To grow — and, indeed, survive — in the evolving beauty landscape, it’s necessary to look at the competitive field in an entirely new way, says Neil Fiske, chief executive officer of Bath & Body Works.
“The beauty landscape, when you put it all together, is pretty exciting,” said Fiske. “Total consumption, properly defined, is growing about two times the economy. New channels are growing rapidly. You have the direct channel, whether it’s infomercials, QVC; you have the Internet, you have door to door — Body Shop at Home is an example — growing double-digit rates in the U.S., eBay. You have proliferation and growth of the specialty channel, lots of boutiques. And you have the off-mall channel, which is experiencing very strong growth rates.”
Fiske, who used his theory of affordable luxury to reposition Bath & Body Works — and launched the chain’s new flagship format — is not afraid to practice what he preaches, having teamed up with brands such as C.O. Bigelow, L’Occitane, Dr. Patricia Wexler and American Girl to revamp the chain.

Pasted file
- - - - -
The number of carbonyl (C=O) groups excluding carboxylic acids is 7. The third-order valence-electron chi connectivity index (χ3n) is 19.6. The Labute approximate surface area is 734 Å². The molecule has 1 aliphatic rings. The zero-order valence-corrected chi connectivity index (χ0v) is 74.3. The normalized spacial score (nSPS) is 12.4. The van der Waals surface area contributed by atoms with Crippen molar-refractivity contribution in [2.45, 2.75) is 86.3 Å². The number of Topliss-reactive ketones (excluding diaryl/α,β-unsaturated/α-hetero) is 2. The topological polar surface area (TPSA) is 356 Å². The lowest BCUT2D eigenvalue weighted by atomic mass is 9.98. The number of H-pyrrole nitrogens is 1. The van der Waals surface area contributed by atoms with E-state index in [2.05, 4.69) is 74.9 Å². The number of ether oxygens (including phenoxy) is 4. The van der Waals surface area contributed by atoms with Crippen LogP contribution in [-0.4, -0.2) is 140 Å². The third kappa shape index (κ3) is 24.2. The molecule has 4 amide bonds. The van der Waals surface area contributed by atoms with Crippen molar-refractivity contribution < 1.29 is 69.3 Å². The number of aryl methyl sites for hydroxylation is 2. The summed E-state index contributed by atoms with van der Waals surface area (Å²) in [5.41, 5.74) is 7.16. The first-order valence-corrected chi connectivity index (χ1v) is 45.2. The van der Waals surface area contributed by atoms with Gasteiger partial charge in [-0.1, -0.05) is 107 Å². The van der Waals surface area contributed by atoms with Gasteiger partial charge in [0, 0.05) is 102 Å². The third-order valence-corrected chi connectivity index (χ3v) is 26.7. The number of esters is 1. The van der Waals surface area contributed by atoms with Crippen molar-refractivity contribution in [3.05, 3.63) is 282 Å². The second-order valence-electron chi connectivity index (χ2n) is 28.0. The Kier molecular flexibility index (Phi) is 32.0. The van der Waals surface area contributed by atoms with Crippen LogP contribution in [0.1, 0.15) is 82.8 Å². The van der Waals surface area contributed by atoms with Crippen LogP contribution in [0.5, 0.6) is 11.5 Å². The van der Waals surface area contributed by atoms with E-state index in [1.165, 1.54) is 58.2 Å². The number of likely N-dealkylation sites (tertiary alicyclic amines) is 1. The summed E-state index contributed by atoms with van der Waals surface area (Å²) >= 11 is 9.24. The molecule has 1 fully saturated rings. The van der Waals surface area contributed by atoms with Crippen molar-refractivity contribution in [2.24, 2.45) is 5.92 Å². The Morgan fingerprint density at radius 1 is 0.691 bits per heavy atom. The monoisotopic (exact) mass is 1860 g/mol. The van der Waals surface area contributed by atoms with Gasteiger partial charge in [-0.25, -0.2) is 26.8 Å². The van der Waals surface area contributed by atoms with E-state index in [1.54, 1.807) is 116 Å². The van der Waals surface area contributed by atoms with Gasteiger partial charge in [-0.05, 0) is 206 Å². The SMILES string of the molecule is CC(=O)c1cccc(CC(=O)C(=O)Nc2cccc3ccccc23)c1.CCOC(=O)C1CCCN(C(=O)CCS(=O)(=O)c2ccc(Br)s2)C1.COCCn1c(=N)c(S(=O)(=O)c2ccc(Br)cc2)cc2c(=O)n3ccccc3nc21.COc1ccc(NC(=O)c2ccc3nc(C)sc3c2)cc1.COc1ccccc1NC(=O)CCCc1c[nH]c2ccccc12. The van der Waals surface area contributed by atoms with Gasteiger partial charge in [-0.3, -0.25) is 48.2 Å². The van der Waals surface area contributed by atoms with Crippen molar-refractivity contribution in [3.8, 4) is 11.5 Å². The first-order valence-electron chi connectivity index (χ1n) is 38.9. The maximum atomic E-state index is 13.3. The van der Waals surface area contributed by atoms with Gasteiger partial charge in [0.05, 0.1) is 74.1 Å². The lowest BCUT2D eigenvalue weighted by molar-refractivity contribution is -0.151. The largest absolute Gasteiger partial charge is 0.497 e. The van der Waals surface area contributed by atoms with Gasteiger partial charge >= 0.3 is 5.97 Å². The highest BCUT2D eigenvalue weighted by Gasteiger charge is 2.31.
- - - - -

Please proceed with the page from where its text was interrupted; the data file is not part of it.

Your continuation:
“The next five years in beauty retailing will unleash more innovation, more change, more radical transformation than in the previous 30,” said Fiske, pointing out that spas and cosmetic surgery are among the growth areas that can be leveraged. “I think our constraints to growth are largely self-imposed. [In] the conventional view of the beauty market, you have body care, hair care, color, and it’s chopped up into the little channels of distribution — mass, direct, specialty — and it’s about $45 billion. And for a long time, most of us have probably been looking at the industry, one way or the other, like this. The problem is, if this is the way we look at the beauty business, we’re not going to grow. If you look at it over time, measured the same way, the conventional view of the beauty market has grown 2 percent to 3 percent per year, not adjusting for inflation. After inflation, flat or negative over a five- or six-year time period. We are lagging [behind] the growth of the overall economy.”